Tag Archives: US policy

Chaos Accelerates In Somalia

The situation in Somalia continues its rapid decline into even more chaos than previously has been characteristic of this nation. The United Nations estimates about 1,000,000 people are now refugees in their own land and at least 200,000 have fled the capital of Mogadishu in the past two weeks. Several months ago, an Ethiopian invasion urged on by President Bush led to the overthrow of an Islamic fundamentalist government and the creation of an interim Muslim government lacking power or authority. The UN Commissioner For Refugees(UNHCR) describes “Families continue to lack proper shelter and consistently resort to using any material– including plastic bags– to patch up their tukuls–flimsy dome-shaped shelters.” The UN authorized a force of 8,000 soldiers to assist in the area but only 1,600 Ugandans are in Somalia.

George Bush is convinced that any type of Muslim government ruled by Islamic fundamentalist must, by definition, be a terrorist organization. He encouraged Ethiopia, a basically Christian nation, to overthrow a Muslim government and the result is even more chaos. Unfortunately, President Bush can not impose his will on people who detest his world perspective. Perhaps, America must, at times, accept the presence of a Muslim government that does not meet its standards because the alternative is chaos in the lives of millions of innocent people.

Stop Pressuring Iran Says Moderate Iranian Leader

Former Prime Minister Mohammad Khatami whose tenure in that office was marked by efforts to reduce the power of extremist religious figures, urged the world to stop trying to halt his nation from engaging in peaceful uses of atomic energy. He noted the IAEA reported “contained positive points and I believe that the Iranians and the International Atomic Energy Agency have developed cooperation in a logical manner and achieved the desired results. However,” he admitted, “the report also included some negative points and ambiguities which can provide a path for those who are seeking a pretext to prevent a diplomatic settlement of the nuclear issue.” Khatami insisted that Iran only wants to use nuclear energy for peaceful purposes and raised the issue as to why Israel is allowed possession of nuclear weapons.

There is no doubt the world has reason to be suspicious of an Iranian government headed by a man like Ahmadinejad. But, men like Khatami who reached out to western nations, including the United States, in an effort to establish peaceful relations, were rejected. The United States now lives with the consequences of a Bush policy that focused on warlike rhetoric rather than supporting forces of moderation in Iran.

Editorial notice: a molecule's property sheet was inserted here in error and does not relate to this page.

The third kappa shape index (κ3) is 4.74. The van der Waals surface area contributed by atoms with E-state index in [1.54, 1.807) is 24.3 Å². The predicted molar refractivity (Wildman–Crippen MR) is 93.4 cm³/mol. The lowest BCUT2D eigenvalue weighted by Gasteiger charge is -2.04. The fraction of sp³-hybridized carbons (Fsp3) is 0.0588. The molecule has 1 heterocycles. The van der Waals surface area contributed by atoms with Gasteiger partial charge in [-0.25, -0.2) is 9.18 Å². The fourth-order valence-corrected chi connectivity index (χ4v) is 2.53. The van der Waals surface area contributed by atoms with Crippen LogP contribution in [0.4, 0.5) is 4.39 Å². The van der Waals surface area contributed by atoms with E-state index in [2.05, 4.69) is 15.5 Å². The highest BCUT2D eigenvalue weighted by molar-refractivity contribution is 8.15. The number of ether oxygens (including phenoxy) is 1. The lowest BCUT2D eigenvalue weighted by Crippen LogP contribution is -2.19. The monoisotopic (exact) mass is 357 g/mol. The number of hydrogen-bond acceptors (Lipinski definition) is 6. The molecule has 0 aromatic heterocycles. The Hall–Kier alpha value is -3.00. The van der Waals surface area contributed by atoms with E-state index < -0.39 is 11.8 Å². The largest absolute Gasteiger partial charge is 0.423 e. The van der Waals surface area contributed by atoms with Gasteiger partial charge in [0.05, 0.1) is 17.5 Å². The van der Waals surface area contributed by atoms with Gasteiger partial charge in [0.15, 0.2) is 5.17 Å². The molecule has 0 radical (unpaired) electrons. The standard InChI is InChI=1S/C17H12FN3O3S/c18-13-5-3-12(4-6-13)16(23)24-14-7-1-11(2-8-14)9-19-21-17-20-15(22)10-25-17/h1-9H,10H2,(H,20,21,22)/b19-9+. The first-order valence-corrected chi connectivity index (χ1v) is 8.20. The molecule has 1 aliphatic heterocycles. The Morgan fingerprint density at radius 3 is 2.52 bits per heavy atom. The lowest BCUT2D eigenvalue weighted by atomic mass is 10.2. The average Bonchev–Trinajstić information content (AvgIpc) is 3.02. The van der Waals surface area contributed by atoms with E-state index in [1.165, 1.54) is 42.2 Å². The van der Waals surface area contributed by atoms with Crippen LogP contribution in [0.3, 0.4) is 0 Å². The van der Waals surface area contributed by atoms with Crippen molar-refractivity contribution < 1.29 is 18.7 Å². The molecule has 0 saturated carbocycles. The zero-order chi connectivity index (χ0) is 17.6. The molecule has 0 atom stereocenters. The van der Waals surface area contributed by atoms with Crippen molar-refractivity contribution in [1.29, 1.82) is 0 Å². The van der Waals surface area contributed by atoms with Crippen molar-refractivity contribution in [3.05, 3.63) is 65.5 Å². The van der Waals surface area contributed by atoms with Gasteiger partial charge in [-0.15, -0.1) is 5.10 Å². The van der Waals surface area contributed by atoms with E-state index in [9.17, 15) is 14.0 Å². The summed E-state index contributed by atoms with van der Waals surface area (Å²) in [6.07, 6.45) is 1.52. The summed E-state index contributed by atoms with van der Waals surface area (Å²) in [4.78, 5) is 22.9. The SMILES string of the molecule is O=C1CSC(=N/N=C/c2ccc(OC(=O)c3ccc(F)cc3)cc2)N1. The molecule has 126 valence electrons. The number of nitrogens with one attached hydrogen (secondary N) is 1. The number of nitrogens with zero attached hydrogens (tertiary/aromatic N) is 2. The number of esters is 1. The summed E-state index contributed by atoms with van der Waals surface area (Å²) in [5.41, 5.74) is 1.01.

US 200% Behind Me, Claims Musharraf

After concluding meetings with US envoy, John Negroponte, President Musharraf told the BBC that he had the complete support of the United States in his actions to fight terrorism. “they are liking me because we are fighting terrorism together. They show concern on the democratic front, they show concern over my uniform, they think what we are doing is the right directions.” As he spoke, the Pakistan army was launching a major effort in the Swat Valley against insurgents led by Mualana Fazullah. The Pakistan army issued its regular reports about dead militants and claims they were advancing in the valley. Most Pakistan experts believe the forces of Fazullah wiil allow the Pakistan army to kill some militants and the game will go on, the army advances, a few dead militants, and normality continues with Fazullah retaining power. It is apparent the only way Musharraf can continue ruling Pakistan is the presence of a war against terrorism.

The great mistake of the Bush administration is casting the struggle between the United States and forces opposing creation of stable governments as one against terrorism. The word “terrorism” describes an action of people, and one can not be against “terrorism” anymore than one can wage war against “crime.” These are abstractions, not realities. Bush has confused the entire situation emerging from 9/11 because he fails to grasp the nature of the struggle. It is not between democracy vs terrorism, it is a struggle to create stable viable governments committed to working slowly to foster vibrant economies that focus people on the importance of avoiding war and conflict. China is not a democracy, but it does not aid terrorism. We need more nations like China which eventually will become democracies, but in the meantime work for world stability.

Tangled Mess Continues In Pakistan

The military government of President Musharraf is both engaged in fighting militants in the northwest areas of Pakistan as it battles political opponents throughout the nation. Gelicopter gunships blasted away at suspected bunkers of militant in the north and claimed to have killed at least forty. In the mean time, police baton-charged a rally of the Pakistan People’s Party(PPP) in Gujranwala and arrested over 200. A spokesperson for the PPP claims that at least 12,000 activists have been arrested throughout Pakistan. John Negroponte, Deputy Secretary of State arrived in the nation and contacted Benazir Bhutto who heads the PPP. He urged her to continue efforts to unite political parties in an attempt to create a coalition for democracy in Pakistan.